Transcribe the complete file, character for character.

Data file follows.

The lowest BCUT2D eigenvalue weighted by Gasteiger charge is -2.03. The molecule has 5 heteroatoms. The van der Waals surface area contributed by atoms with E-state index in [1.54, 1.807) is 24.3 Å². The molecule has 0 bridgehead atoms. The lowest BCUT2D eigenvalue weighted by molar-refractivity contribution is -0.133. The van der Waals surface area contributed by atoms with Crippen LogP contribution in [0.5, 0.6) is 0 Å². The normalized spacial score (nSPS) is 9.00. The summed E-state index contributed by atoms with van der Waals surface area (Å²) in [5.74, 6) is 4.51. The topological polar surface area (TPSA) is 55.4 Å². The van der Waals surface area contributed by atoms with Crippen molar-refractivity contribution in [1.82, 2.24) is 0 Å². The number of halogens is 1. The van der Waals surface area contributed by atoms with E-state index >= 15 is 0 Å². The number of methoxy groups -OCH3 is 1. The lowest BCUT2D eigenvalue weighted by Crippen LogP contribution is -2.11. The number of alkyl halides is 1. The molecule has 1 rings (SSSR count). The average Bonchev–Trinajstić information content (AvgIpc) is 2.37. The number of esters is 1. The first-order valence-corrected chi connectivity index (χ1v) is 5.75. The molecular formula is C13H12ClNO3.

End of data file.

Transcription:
The lowest BCUT2D eigenvalue weighted by Gasteiger charge is -2.03. The molecule has 5 heteroatoms. The van der Waals surface area contributed by atoms with E-state index in [1.54, 1.807) is 24.3 Å². The molecule has 0 bridgehead atoms. The lowest BCUT2D eigenvalue weighted by molar-refractivity contribution is -0.133. The van der Waals surface area contributed by atoms with Crippen LogP contribution in [0.5, 0.6) is 0 Å². The normalized spacial score (nSPS) is 9.00. The summed E-state index contributed by atoms with van der Waals surface area (Å²) in [5.74, 6) is 4.51. The topological polar surface area (TPSA) is 55.4 Å². The van der Waals surface area contributed by atoms with Crippen molar-refractivity contribution in [1.82, 2.24) is 0 Å². The number of halogens is 1. The van der Waals surface area contributed by atoms with E-state index >= 15 is 0 Å². The number of methoxy groups -OCH3 is 1. The lowest BCUT2D eigenvalue weighted by Crippen LogP contribution is -2.11. The number of alkyl halides is 1. The molecule has 1 rings (SSSR count). The average Bonchev–Trinajstić information content (AvgIpc) is 2.37. The number of esters is 1. The first-order valence-corrected chi connectivity index (χ1v) is 5.75. The molecular formula is C13H12ClNO3.